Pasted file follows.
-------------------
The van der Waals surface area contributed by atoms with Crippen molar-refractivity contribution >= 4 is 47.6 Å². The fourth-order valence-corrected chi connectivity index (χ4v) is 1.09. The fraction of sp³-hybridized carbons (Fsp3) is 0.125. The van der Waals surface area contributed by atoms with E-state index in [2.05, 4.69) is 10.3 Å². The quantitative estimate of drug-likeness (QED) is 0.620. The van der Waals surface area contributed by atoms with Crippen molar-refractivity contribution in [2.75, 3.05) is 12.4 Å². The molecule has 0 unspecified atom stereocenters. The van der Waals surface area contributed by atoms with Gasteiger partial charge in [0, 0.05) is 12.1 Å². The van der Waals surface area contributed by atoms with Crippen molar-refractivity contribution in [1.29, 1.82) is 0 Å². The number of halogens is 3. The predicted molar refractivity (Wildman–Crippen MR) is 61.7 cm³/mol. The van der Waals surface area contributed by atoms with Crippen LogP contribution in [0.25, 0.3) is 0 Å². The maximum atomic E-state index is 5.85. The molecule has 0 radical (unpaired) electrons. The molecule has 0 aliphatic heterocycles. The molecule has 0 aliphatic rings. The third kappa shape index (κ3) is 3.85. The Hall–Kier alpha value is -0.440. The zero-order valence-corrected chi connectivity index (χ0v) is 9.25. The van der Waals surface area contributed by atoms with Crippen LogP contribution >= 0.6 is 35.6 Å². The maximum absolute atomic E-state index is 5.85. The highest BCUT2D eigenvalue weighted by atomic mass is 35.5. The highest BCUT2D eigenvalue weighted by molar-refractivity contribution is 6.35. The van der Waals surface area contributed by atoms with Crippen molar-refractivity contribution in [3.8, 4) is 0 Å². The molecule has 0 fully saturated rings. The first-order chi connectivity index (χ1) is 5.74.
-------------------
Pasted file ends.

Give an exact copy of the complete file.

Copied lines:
The van der Waals surface area contributed by atoms with Crippen molar-refractivity contribution >= 4 is 47.6 Å². The fourth-order valence-corrected chi connectivity index (χ4v) is 1.09. The fraction of sp³-hybridized carbons (Fsp3) is 0.125. The van der Waals surface area contributed by atoms with E-state index in [2.05, 4.69) is 10.3 Å². The quantitative estimate of drug-likeness (QED) is 0.620. The van der Waals surface area contributed by atoms with Crippen molar-refractivity contribution in [2.75, 3.05) is 12.4 Å². The molecule has 0 unspecified atom stereocenters. The van der Waals surface area contributed by atoms with Gasteiger partial charge in [0, 0.05) is 12.1 Å². The van der Waals surface area contributed by atoms with Crippen molar-refractivity contribution in [1.29, 1.82) is 0 Å². The number of halogens is 3. The predicted molar refractivity (Wildman–Crippen MR) is 61.7 cm³/mol. The van der Waals surface area contributed by atoms with Crippen LogP contribution in [0.25, 0.3) is 0 Å². The maximum atomic E-state index is 5.85. The molecule has 0 radical (unpaired) electrons. The molecule has 0 aliphatic heterocycles. The molecule has 0 aliphatic rings. The third kappa shape index (κ3) is 3.85. The Hall–Kier alpha value is -0.440. The zero-order valence-corrected chi connectivity index (χ0v) is 9.25. The van der Waals surface area contributed by atoms with Crippen LogP contribution >= 0.6 is 35.6 Å². The maximum absolute atomic E-state index is 5.85. The highest BCUT2D eigenvalue weighted by atomic mass is 35.5. The highest BCUT2D eigenvalue weighted by molar-refractivity contribution is 6.35. The van der Waals surface area contributed by atoms with Crippen molar-refractivity contribution in [3.8, 4) is 0 Å². The molecule has 0 fully saturated rings. The first-order chi connectivity index (χ1) is 5.74.